A ford thought to have been built by the Romans has been uncovered in a UK town.
The cobbled path, which has been hidden for almost 2,000 years, was uncovered by workmen this month.
If it is confirmed to be Roman, it will be the only road of its type in Britain.
Specialist archaeologists have been brought in to try and establish its authenticity, reports Birmingham Live.
The cobbled ford was discovered by workmen in a field never Evesham, Worcestershire. The owners of the property contacted Wychavon Council’s archaeology advisor, Aidan Smyth, to get his opinion.
After seeing a photograph of the site, Mr Smyth confirmed the residents’ suspicions.
Excavations are now taking place to find out more about the site, but he said everything pointed to it being a genuine Roman structure – built 1,900 years ago.
He said: “At the moment everything is ticking the boxes for it to be Roman. But it feels too good to be true, so we are keeping an open mind.
“If it turns out to be medieval then it could still be considered to be nationally significant as nothing similar has been found in Britain to date.
“If it is a 1st Century Roman structure, with its only known comparisons in Rome and Pompeii, then it is the only one of its kind in Britain to date making it nationally important.”
At the moment the location of the site in Evesham is not being disclosed to protect it.
A ford is a shallow place in a river or stream which allows people to walk across it or vehicles to travel across it.
Mr Smyth said “everything pointed to” this being genuine.
He said it was 2.95-metres wide – the standard width for a single-track Roman road.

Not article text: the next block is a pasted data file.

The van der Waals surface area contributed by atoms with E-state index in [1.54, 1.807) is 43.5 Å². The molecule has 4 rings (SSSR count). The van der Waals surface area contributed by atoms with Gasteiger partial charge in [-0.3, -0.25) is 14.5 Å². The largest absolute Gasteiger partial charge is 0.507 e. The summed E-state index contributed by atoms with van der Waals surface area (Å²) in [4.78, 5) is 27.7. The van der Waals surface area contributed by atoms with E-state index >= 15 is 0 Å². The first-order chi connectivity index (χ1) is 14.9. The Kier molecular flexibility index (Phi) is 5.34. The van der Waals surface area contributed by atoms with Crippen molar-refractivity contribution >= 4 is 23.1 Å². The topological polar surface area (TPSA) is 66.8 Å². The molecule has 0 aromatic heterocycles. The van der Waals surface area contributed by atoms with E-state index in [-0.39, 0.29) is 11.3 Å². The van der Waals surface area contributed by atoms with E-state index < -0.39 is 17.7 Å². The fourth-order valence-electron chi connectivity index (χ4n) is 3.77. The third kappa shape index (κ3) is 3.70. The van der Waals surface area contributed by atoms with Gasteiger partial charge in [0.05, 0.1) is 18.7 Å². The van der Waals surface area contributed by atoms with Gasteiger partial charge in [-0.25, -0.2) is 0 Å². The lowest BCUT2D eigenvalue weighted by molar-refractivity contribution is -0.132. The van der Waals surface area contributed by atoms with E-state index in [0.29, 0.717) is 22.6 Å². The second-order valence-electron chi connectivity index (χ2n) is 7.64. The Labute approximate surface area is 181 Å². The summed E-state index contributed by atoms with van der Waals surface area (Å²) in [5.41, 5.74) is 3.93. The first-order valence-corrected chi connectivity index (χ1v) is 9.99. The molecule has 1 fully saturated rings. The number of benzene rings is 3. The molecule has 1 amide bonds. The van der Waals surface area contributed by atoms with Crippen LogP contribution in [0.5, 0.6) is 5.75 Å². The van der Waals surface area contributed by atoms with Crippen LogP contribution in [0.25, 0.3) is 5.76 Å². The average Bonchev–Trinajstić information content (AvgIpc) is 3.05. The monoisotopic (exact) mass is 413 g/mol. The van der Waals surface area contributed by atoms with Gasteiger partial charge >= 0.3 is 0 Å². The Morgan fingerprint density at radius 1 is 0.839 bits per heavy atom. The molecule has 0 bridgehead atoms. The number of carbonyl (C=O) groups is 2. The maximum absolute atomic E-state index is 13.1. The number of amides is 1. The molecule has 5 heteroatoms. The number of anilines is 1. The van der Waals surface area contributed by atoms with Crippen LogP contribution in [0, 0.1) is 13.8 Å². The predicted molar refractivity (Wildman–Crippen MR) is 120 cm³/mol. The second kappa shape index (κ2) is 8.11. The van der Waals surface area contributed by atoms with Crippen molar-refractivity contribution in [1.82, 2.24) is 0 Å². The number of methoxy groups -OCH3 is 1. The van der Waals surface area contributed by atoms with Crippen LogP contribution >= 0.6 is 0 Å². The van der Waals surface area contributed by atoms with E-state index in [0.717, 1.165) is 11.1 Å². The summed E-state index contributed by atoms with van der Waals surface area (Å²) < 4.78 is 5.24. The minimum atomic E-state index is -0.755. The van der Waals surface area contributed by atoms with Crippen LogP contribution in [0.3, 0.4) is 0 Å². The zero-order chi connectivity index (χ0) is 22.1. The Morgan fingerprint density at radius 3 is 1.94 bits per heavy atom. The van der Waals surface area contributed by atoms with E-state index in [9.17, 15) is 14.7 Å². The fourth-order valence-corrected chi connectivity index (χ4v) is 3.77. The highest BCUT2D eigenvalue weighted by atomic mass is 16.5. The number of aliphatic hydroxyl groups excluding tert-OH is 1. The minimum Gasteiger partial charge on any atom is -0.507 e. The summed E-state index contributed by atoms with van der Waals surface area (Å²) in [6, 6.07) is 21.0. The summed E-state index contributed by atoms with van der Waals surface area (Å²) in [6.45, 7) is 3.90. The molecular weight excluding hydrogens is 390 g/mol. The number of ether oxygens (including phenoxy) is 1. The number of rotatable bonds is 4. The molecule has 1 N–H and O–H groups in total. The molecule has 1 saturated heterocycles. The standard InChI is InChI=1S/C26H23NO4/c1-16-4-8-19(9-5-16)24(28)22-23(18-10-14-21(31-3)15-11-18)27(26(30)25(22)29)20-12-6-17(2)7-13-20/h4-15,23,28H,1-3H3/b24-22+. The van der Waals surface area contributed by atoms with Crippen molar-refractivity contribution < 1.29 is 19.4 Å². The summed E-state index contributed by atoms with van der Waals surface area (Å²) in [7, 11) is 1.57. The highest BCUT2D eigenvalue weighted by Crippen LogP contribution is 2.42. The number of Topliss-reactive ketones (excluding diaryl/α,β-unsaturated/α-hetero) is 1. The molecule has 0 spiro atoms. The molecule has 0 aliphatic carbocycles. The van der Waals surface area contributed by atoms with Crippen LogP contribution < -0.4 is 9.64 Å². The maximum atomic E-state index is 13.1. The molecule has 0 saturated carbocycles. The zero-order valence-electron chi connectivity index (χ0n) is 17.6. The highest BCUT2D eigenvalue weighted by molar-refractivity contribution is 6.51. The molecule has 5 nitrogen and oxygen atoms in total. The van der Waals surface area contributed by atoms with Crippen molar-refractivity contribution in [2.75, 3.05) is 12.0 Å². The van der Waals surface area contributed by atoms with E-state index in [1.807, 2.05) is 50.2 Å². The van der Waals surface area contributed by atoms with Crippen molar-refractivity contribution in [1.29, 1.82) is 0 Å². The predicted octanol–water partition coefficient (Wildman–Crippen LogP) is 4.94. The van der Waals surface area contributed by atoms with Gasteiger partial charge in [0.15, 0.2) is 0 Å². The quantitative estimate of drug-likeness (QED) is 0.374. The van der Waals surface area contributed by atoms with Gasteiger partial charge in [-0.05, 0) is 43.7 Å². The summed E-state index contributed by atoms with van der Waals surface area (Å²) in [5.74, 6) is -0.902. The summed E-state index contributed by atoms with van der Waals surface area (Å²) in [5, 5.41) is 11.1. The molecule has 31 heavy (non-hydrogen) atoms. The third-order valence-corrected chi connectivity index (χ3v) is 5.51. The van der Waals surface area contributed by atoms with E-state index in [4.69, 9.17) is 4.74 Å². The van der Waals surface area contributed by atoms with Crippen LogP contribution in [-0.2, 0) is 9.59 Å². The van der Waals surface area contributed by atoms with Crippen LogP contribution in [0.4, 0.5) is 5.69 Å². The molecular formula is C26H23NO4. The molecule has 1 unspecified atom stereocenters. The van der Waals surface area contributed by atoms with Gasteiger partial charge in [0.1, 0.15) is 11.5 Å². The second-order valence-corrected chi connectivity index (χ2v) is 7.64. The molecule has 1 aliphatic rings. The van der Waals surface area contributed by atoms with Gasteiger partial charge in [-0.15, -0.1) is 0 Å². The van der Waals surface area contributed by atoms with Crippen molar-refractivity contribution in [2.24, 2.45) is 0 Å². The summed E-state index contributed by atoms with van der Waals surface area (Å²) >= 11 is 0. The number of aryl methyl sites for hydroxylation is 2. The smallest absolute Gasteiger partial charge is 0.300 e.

It has also been constructed in the same way Romans worked, and ruts in the stones indicate it was has been used by carts for a long time.
The site where it was found is understood to be just across the river from where a Roman-era villa complex was discovered four years ago.
But no other objects, such as pieces of pottery or coins, have been discovered which would usually be used to help date the site.
Instead, a section dug from the road is being sent off for Optically Stimulated luminescence testing, which will measure the last time the sediment was exposed to sunlight.
This process could take several months.
In the meantime, the site may be reburied to protect it from deteriorating.
Historic England is being kept informed in the hope it will list it as an ancient monument, protecting it from future development.
Worcestershire is fertile ground for important archaeological finds as Worcester was possibly the site of the Roman town of Vertis.
The Roman army passed through the area now known as Worcestershire in the 40s and 50s AD as it pushed west to reach the River Severn on its way to Wales.